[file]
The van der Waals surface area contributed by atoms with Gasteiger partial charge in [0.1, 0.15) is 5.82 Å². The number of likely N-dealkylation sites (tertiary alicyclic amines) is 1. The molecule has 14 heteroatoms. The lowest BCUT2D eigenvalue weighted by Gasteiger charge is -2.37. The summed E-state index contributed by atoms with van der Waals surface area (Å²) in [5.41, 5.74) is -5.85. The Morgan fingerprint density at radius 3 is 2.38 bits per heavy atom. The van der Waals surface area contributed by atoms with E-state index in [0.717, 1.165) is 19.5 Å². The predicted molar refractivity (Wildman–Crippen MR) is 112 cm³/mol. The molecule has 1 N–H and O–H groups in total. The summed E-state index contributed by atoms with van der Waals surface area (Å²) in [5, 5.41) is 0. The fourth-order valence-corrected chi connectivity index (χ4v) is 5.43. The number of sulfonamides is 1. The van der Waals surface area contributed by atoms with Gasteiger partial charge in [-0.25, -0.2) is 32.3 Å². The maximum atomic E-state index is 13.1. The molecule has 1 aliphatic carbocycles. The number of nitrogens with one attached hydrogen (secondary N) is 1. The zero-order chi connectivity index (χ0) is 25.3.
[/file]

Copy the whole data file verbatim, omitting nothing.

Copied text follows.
The van der Waals surface area contributed by atoms with Gasteiger partial charge in [0.1, 0.15) is 5.82 Å². The number of likely N-dealkylation sites (tertiary alicyclic amines) is 1. The molecule has 14 heteroatoms. The lowest BCUT2D eigenvalue weighted by Gasteiger charge is -2.37. The summed E-state index contributed by atoms with van der Waals surface area (Å²) in [5.41, 5.74) is -5.85. The Morgan fingerprint density at radius 3 is 2.38 bits per heavy atom. The van der Waals surface area contributed by atoms with E-state index in [0.717, 1.165) is 19.5 Å². The predicted molar refractivity (Wildman–Crippen MR) is 112 cm³/mol. The molecule has 1 N–H and O–H groups in total. The summed E-state index contributed by atoms with van der Waals surface area (Å²) in [5, 5.41) is 0. The fourth-order valence-corrected chi connectivity index (χ4v) is 5.43. The number of sulfonamides is 1. The van der Waals surface area contributed by atoms with Gasteiger partial charge in [-0.25, -0.2) is 32.3 Å². The maximum atomic E-state index is 13.1. The molecule has 1 aliphatic carbocycles. The number of nitrogens with one attached hydrogen (secondary N) is 1. The zero-order chi connectivity index (χ0) is 25.3.